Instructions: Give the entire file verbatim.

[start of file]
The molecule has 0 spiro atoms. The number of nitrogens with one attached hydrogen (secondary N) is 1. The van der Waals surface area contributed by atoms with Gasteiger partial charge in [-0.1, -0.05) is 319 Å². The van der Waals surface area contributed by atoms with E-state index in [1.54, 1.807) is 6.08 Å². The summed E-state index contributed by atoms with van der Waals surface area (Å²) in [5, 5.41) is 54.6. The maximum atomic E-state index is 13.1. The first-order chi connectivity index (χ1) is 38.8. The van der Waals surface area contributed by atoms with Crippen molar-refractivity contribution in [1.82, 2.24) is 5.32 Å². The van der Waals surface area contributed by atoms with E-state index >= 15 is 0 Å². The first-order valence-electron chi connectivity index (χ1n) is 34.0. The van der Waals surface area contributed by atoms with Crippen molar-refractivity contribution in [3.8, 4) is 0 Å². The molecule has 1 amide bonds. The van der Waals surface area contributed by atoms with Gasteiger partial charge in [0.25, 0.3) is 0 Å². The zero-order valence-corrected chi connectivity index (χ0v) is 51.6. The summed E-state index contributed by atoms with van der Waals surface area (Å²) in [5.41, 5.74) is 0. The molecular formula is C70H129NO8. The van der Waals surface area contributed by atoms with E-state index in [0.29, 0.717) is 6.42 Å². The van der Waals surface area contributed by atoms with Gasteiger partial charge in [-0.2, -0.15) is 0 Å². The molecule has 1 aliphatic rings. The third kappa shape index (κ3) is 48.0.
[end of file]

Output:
The molecule has 0 spiro atoms. The number of nitrogens with one attached hydrogen (secondary N) is 1. The van der Waals surface area contributed by atoms with Gasteiger partial charge in [-0.1, -0.05) is 319 Å². The van der Waals surface area contributed by atoms with E-state index in [1.54, 1.807) is 6.08 Å². The summed E-state index contributed by atoms with van der Waals surface area (Å²) in [5, 5.41) is 54.6. The maximum atomic E-state index is 13.1. The first-order chi connectivity index (χ1) is 38.8. The van der Waals surface area contributed by atoms with Crippen molar-refractivity contribution in [1.82, 2.24) is 5.32 Å². The van der Waals surface area contributed by atoms with E-state index >= 15 is 0 Å². The first-order valence-electron chi connectivity index (χ1n) is 34.0. The van der Waals surface area contributed by atoms with Crippen molar-refractivity contribution in [3.8, 4) is 0 Å². The molecule has 1 amide bonds. The van der Waals surface area contributed by atoms with Gasteiger partial charge in [0.25, 0.3) is 0 Å². The zero-order valence-corrected chi connectivity index (χ0v) is 51.6. The summed E-state index contributed by atoms with van der Waals surface area (Å²) in [5.41, 5.74) is 0. The molecular formula is C70H129NO8. The van der Waals surface area contributed by atoms with E-state index in [0.29, 0.717) is 6.42 Å². The van der Waals surface area contributed by atoms with Gasteiger partial charge in [-0.2, -0.15) is 0 Å². The molecule has 1 aliphatic rings. The third kappa shape index (κ3) is 48.0.